January 13, 2010

Review of Frieda Warrington's Elfland - (Reviewed by Chrissa Sandlin)


Frieda Warrington's Elfland draws the reader into an English landscape full of ancient mysticism, hidden magic, the Aetherials, who appear human but whose blood comes from Elfland. Rosie Fox, who is just beginning to respond to her Aetherial heritage in the beginning of the book, draws the reader into the corners to peer in wonder at the creatures revealed. It is this heavy and slantwise view of the Elfland of the Aetherials that first catches the attention. As Rosie shifts in age and perception, however, the secrets become less marvelous as they are revealed.

It's the beginning of the second introductory piece in which I found the heart of Elfland. Rosie Fox is rejecting fantasy--in this case the fantasy of unconditional love--but within this rejection is also that of the fairyland that has proved a cheat for the characters who have lost it or never knew it. While Rosie and her younger brother Lucas grow into their heritage without understanding it, the author takes some of the wonder that would normally have been given to the Aetherial world and gives it generously back to the human one.

In fact, it is Rosie's fascination with love that sets the tone for the tale. Is love the final revelation of who you are? The reward for bravely accepting yourself, despite your heritage, your fears, or your desire to fit in? Is it, in fact, sanity in the abode of madness? As I was trying to puzzle out what I could take from a story that was well-told but left me empty--one that took my expectations and shook them out, one that seemed to be laughing behind its hand at my looking for a fairy story in this day and age, it seemed that love and its betrayals were the only path through the narrative.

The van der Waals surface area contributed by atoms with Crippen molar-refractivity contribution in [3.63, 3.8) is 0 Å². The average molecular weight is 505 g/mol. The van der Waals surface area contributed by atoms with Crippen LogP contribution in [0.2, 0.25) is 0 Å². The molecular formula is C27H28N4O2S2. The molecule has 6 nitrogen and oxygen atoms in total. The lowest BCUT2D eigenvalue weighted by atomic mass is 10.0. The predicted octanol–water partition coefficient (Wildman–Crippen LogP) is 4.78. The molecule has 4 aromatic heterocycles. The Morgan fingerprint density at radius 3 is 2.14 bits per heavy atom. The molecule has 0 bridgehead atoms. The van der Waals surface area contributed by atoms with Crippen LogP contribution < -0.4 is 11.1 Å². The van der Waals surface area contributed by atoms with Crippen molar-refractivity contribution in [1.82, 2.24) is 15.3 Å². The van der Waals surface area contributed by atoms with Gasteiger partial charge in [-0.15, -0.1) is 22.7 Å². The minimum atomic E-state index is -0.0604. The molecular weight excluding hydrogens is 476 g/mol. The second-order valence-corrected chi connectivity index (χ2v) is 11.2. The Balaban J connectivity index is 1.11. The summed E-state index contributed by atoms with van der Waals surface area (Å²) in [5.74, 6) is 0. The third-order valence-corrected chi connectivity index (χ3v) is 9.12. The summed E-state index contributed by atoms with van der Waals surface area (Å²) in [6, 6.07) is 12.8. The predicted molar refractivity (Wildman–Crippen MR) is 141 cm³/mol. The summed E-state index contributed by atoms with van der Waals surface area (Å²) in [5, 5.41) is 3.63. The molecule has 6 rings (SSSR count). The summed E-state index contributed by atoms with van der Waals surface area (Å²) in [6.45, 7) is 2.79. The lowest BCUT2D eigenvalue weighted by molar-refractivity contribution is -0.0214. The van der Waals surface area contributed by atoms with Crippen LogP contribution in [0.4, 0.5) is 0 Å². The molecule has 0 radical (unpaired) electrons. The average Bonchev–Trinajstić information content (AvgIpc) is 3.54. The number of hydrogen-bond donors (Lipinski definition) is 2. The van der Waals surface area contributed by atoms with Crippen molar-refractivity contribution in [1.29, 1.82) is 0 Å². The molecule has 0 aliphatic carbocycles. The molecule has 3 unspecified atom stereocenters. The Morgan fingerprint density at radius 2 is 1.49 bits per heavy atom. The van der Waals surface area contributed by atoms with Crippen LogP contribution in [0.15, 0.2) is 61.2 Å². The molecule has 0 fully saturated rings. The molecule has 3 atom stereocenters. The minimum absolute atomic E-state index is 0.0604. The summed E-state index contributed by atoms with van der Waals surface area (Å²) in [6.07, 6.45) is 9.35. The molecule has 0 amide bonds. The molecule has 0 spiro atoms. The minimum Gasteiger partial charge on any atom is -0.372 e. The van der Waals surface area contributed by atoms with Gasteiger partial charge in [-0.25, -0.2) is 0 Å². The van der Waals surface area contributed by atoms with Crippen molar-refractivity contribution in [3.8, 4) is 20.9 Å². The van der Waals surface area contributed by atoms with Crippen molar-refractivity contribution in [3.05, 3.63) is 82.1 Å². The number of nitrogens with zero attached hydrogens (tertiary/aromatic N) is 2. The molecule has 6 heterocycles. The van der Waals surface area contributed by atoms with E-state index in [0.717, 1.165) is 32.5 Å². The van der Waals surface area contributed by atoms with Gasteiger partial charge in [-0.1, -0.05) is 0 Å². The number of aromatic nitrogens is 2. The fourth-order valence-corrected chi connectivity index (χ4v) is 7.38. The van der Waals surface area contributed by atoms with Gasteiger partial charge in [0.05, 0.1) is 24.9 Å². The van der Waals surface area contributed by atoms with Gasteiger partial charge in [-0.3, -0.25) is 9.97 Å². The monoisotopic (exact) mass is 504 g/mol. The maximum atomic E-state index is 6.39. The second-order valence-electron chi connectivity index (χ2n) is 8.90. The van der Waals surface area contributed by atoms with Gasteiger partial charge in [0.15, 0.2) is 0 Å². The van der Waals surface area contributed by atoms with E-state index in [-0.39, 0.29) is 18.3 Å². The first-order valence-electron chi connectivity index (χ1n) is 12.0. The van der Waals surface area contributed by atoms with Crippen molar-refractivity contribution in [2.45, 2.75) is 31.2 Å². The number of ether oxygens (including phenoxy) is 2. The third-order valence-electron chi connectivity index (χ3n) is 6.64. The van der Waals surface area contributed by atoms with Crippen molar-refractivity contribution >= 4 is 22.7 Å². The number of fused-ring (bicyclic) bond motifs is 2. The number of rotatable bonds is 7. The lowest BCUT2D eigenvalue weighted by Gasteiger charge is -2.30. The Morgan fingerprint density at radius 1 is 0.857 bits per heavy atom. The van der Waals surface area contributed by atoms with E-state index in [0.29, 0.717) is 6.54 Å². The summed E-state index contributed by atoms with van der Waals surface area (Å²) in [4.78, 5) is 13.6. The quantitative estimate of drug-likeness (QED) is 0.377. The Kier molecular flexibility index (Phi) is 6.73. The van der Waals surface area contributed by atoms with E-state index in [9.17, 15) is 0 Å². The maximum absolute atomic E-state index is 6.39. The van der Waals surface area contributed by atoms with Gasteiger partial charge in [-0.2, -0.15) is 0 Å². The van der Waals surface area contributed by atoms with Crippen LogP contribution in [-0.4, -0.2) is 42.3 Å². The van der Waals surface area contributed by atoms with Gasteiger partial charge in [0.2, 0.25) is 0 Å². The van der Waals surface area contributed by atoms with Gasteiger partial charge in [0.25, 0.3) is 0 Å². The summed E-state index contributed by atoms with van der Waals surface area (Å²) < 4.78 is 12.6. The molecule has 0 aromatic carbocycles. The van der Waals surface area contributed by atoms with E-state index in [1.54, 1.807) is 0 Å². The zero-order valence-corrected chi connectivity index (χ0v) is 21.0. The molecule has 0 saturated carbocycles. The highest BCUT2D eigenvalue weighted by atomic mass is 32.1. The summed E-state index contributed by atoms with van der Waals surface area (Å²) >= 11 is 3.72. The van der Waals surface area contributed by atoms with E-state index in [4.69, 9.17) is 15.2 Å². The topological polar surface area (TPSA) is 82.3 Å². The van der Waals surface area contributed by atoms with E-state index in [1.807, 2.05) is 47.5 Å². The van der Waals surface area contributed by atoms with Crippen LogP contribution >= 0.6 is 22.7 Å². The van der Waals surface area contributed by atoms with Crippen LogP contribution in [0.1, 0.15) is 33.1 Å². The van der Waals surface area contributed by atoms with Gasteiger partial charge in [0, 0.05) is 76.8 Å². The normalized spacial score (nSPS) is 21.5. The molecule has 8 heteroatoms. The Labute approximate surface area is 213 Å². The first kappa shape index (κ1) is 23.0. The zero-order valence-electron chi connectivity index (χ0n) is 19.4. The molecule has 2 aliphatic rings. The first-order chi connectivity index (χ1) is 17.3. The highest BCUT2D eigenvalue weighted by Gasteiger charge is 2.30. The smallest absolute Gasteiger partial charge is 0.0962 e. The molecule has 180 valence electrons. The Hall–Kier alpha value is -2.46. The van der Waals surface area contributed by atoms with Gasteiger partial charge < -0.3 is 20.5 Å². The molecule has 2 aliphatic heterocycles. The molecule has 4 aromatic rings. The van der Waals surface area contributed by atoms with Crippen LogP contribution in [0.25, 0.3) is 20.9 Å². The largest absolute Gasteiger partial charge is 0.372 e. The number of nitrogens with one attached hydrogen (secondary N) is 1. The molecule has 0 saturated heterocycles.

Although the prose is a delight, the multiple beginnings didn't serve to ground me in the narrative so much as to make me look for were they belonged within the larger story. Readers should be prepared for a story limned from Gothic tales by way of Peyton Place. There is wonder to be found here, but it is found in sharing a good cappuccino and gossiping about familial escapades rather than in the shimmering forests and arching bridges of Elfland. Between the chained angels, family secrets, and dark otherworlds overwriting the human one, Elfland itself embodied the idea of multiple worlds (or in this case narratives) existing and intertwining. As the story came to a sudden stop, I found myself in the sympathy with the characters: dazed and bereft.

2 comments:

GreenFairyLV said...

The book sounds confusing. I love the book cover though.

C. Sandlin said...

The main storyline (involving Rosie) was clear (and very much in the romance vein), although the subplot involving the danger posed by Elfland was somewhat contradictory. Some of the imagery, such as the chained and weeping angel, was beautiful.